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Indepth Arts News:

"Archival Investigations: Early Electro-mechanical Sound Works and Artifacts from Trimpin’s First Five Years in Seattle"
2006-01-06 until 2006-02-24
Jack Straw Foundation and New Media Gallery
Seattle, WA, USA United States of America

Archival Explorations, presented at the Jack Straw New Media Gallery as part of a year-long, multi-venue celebration of composer/sound artist/engineer Trimpin’s 25 years in Seattle, offers a fascinating glimpse into the work of this renowned artist soon after his arrival in Seattle at the dawn of the digital revolution. Trimpin moved to Seattle from his native Germany in 1979 to gain easier access to the electro-mechanical gadgetry necessary to realize the elaborate installations he was envisioning. He became quickly acquainted with the region’s various storehouses of space-age techno junk, appropriating and subverting all manner of cast-off technology for his own creative purposes. Since then he has earned a world-wide reputation as a sound artist and received a “genius” award from the MacArthur Foundation.

Surveying these early contraptions and assemblages – playful jumbles of cannibalized analog circuitry, toys, household objects, and motors – Archival Investigations reveals that Trimpin was already thinking digitally, making brilliant (mis)use of the “primitive” materials available to him before personal computers and MIDI technology were commonplace. We also see the humor, ingenuity, and craftsmanship that have become signatures of his more recent large-scale installations, such as those recently exhibited at the Henry Art Gallery (Phffft) and Consolidated Works (Sheng High), as well as permanent works at SeaTac Airport and Experience Music Project.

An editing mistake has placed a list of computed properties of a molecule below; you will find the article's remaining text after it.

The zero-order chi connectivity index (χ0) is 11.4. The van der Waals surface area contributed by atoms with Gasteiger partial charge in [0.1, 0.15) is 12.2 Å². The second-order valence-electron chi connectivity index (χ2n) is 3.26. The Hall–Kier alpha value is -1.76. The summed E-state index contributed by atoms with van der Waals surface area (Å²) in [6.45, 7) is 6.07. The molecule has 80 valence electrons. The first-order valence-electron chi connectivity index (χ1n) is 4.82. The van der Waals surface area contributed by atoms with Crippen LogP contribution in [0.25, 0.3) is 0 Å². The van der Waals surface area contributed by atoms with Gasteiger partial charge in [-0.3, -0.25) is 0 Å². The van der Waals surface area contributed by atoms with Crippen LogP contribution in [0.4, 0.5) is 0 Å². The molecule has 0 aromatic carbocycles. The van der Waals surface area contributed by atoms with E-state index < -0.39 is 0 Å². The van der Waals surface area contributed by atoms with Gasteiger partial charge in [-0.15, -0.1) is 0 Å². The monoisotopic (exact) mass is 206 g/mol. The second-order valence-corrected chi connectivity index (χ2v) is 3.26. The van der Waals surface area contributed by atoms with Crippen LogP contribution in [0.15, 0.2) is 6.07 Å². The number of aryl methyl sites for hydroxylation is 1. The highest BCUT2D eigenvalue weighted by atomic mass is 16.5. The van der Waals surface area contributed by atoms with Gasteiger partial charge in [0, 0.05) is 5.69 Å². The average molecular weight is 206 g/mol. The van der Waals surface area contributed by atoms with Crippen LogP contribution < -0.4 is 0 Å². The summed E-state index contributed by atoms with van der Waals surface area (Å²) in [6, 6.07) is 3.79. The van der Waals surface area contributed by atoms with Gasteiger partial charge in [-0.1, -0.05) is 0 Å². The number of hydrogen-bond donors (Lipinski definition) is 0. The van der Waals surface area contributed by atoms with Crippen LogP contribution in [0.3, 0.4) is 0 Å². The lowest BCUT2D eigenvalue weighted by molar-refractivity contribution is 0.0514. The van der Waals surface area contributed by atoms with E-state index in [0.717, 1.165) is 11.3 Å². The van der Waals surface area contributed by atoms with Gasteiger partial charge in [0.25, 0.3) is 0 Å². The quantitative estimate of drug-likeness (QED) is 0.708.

Trimpin (b. 1951 in Istein, Germany) is a Seattle-based sculptor, musician, and composer, most of whose pieces integrate both sculpture and music in some way, and many of which make use of computers to play these instruments. Growing up near the French and Swiss borders, Trimpin (who uses only his last name) moved to the US in 1980 because he needed access to old, used technological components, which were difficult to find in Europe; hearing that Seattle was a nice place, he settled there. Trimpin has invented machines to play every instrument of the orchestra via MIDI commands. Although his music is computer-driven, Trimpin almost never uses electronic sounds—not because he objects to them on principle, but because he thinks that loudspeaker design, basically unchanged for 100 years, has lagged behind the rest of electronic music technology.

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